Friends are an important part of everyone’s life. For children who recently arrive in a new country, state or town, making friends is even more significant. Friendship can help ease a child’s transition and enhance their learning and social development.

As beautifully demonstrated in the book The Pirate Tree, making new friends can sometimes be a challenging and uncomfortable experience.  When newcomer Agu tries to make friends with Sam, Agu doesn’t immediately feel welcome after asking if he can play pirate ship with her.

I don’t know you.  You’re not from my street.  Agu’s face falls.  He watches her struggle with a thick rope.  No one wants to play with him because he’s a newcomer.

Initially, Sam is unsure about Agu, but then she finds out he’s from Nigeria and that he sailed on a ship before.  Once Sam begins to open up and get to know a little more about Agu, she invites him aboard her make believe pirate ship and they embark on a journey towards friendship.

The Pirate Tree teaches readers to encourage inclusions among new friends and connect through conversations.  Sam and Agu were quickly able to establish things they had in common which led to an invitation to play together.  A delightful story about finding a kindred spirit and discovering a new friend.  Available for purchase now from Lantana Publishing.  Ages 5 – 8.

Book Reviews

Sulwe by Lupita Nyong’o (A Book Review)

Disclaimer: I received a free advanced copy of Sulwe from the publisher to review and enjoy with our family in exchange for an honest review.  As always, all opinions expressed are my own.

Having lighter skin has long been a status symbol and is still seen as “superior” by many people around the world. However, thanks to the introduction of affirming songs like Beyonce’s “Brown Skin Girl” and books like Lupita Nyong’o’s forthcoming release Sulwe; Black girls and women everywhere are unapologetically adoring themselves for who they are inside and out.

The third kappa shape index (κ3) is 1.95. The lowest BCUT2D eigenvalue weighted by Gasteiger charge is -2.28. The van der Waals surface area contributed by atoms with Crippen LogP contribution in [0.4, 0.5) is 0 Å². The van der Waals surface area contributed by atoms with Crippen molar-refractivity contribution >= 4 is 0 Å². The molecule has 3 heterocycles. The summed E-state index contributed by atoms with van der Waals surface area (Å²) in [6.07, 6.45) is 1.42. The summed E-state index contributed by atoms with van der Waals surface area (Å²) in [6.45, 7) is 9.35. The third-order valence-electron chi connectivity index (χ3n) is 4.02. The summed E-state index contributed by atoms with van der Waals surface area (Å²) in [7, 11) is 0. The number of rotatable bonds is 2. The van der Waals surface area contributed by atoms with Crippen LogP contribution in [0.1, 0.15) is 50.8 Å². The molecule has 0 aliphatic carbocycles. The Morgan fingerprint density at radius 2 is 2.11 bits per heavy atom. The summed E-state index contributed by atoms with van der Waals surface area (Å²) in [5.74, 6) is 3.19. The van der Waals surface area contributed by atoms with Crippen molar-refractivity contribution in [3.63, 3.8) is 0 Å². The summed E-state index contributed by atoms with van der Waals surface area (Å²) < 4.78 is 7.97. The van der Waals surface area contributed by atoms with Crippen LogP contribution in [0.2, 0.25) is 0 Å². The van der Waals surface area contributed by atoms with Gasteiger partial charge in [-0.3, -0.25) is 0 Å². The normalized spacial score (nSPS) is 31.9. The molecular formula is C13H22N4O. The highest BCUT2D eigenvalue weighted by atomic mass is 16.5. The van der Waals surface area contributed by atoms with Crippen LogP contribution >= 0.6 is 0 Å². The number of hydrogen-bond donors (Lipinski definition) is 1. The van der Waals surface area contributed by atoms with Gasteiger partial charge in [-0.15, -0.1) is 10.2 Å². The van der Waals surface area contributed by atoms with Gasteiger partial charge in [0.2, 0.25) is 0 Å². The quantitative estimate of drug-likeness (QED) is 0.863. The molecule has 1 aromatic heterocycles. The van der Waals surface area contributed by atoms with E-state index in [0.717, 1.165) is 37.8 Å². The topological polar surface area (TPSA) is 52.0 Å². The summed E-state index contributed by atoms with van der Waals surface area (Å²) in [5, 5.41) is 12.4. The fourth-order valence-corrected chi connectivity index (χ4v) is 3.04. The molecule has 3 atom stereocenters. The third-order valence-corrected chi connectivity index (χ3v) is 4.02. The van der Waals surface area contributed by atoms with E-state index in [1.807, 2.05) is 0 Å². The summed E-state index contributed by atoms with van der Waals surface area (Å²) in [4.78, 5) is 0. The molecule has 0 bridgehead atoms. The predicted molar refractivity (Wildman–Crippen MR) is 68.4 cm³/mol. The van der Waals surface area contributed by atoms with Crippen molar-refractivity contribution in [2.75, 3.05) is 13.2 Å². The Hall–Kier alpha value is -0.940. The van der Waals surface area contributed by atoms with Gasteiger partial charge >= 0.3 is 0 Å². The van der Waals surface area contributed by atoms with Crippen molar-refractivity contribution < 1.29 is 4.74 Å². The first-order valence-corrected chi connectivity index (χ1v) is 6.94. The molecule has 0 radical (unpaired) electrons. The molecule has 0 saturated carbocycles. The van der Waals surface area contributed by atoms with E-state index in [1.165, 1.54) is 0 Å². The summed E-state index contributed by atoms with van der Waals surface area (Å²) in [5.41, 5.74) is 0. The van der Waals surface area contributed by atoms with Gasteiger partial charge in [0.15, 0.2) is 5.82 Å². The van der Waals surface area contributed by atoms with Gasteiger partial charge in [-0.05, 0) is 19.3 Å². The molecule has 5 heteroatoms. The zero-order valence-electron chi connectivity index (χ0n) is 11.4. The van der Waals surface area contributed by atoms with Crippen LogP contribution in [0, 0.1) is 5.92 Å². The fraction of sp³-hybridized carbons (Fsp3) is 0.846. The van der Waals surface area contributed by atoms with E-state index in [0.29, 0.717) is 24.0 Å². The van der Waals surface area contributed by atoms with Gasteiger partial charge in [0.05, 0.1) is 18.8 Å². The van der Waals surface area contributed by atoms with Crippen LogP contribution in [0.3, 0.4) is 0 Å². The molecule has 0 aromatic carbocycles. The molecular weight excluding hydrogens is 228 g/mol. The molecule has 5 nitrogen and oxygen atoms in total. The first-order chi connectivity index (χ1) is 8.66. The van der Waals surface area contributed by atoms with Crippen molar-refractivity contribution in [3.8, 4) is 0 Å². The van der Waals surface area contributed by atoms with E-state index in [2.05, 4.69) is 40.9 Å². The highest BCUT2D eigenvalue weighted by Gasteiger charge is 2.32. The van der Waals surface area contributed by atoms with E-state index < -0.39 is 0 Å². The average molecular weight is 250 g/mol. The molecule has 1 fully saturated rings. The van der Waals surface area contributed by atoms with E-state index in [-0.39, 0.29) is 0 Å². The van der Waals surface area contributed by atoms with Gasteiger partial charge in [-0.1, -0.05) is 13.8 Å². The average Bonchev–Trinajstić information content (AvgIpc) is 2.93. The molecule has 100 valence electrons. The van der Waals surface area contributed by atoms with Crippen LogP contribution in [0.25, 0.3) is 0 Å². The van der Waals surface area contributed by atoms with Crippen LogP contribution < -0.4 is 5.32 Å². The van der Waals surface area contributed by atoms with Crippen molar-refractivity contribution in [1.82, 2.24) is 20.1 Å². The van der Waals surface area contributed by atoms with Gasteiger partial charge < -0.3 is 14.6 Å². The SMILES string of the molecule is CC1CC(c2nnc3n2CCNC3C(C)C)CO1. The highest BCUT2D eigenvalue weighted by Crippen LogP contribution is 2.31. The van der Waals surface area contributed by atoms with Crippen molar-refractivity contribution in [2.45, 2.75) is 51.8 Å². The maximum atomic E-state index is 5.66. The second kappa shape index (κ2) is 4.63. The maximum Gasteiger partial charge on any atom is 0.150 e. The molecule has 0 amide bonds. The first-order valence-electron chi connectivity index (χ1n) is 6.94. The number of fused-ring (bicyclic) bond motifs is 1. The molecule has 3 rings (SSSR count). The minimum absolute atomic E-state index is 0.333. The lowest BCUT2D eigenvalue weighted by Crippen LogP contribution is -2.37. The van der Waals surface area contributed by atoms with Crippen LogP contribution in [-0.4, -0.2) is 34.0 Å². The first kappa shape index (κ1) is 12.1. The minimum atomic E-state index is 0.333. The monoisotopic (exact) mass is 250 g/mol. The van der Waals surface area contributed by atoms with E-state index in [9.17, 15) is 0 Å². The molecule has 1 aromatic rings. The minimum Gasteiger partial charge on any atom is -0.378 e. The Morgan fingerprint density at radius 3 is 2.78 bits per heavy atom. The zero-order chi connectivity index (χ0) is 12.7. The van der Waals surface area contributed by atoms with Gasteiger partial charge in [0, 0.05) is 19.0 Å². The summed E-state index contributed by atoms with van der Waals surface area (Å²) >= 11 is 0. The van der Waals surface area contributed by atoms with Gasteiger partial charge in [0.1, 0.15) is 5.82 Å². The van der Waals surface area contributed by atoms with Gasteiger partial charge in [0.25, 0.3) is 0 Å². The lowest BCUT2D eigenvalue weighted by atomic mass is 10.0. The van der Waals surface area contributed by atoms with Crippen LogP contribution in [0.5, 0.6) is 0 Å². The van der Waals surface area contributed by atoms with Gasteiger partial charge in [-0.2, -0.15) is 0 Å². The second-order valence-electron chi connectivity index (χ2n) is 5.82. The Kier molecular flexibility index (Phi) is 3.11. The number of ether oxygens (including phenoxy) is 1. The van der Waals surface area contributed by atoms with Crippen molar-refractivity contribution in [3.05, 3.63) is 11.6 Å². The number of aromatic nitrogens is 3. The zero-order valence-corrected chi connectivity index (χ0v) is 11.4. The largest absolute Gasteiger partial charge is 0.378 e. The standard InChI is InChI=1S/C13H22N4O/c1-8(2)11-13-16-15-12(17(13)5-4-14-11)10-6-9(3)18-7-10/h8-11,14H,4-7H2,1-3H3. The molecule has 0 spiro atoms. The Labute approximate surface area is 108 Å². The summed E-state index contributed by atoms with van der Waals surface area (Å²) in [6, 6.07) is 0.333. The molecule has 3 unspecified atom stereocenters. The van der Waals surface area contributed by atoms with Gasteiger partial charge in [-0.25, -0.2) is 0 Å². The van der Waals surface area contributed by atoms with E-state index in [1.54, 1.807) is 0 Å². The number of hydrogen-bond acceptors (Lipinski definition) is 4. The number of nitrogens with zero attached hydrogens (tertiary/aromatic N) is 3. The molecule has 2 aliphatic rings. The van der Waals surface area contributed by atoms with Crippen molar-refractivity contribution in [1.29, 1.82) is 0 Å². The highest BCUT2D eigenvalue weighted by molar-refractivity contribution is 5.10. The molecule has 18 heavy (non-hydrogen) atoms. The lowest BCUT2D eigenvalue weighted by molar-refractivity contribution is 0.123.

Sulwe, which means “star” in the Kenyan language Luo, introduces readers to a young girl named Sulwe who is the darkest person in her family. Sulwe wished she had light skin like her sister Mich who is the color of high noon. In an effort to try and lighten her skin, Sulwe uses a big eraser to try and rub off layers of her skin and she only eats the lightest, brightest foods like: bananas, white bread, and crackers. As a last effort, Sulwe decides to turn to God and pray for a miracle. She prays to wake up and have light skin and lots of friends just like her sister. When she wakes up the next morning and sees her prayer wasn’t answered she breaks down and tells her mother everything.

Her mother gives her sage advice and reassures her she’s beautiful just the way she is. Later that night, Sulwe is visited by a shooting star who takes her on a quest which helps her learn to love and appreciate herself.

Based on Lupita’s childhood, Sulwe will pull at your heartstrings and make you cheer at the end when Sulwe gains the strength to see the beauty and power in her own dark skin. The book may also spark some excellent conversations about colorism and the pressures women of color face to obtain Eurocentric standards of beauty. In a world where women and young girls still grow up with constant reminders that only light/fair skin is beautiful, I’m so glad books like this exist.

The overall message of inspiring children to see their own unique beauty is powerful. Sulwe will undoubtedly plant seeds of sufficiency and adequacy in little Black girls’ minds and empower them to proudly say, “I Am Enough.” Publishes October 15, 2019 from Simon Kids, but available for pre-orders now.

Your turn: Have you ever felt ashamed of your skin color like Sulwe?  Feel free to share your experiences in the comments.

Book Reviews

The Women Who Caught the Babies by Eloise Greenfield (A Book Review)

In honor of Black Breastfeeding Week, I want to introduce you to this forthcoming September 2019 book: The Women Who Caught the Babies by Eloise Greenfield.  The book opens with a beautiful and informative five-page introduction by author Eloise Greenfield.  There are also a series of poems about African American midwives from the days of slavery to the early 2000s. The book closes with a poem about the midwife Miss Rovenia Mayo who caught Eloise Greenfield herself on the evening of May 17, 1929.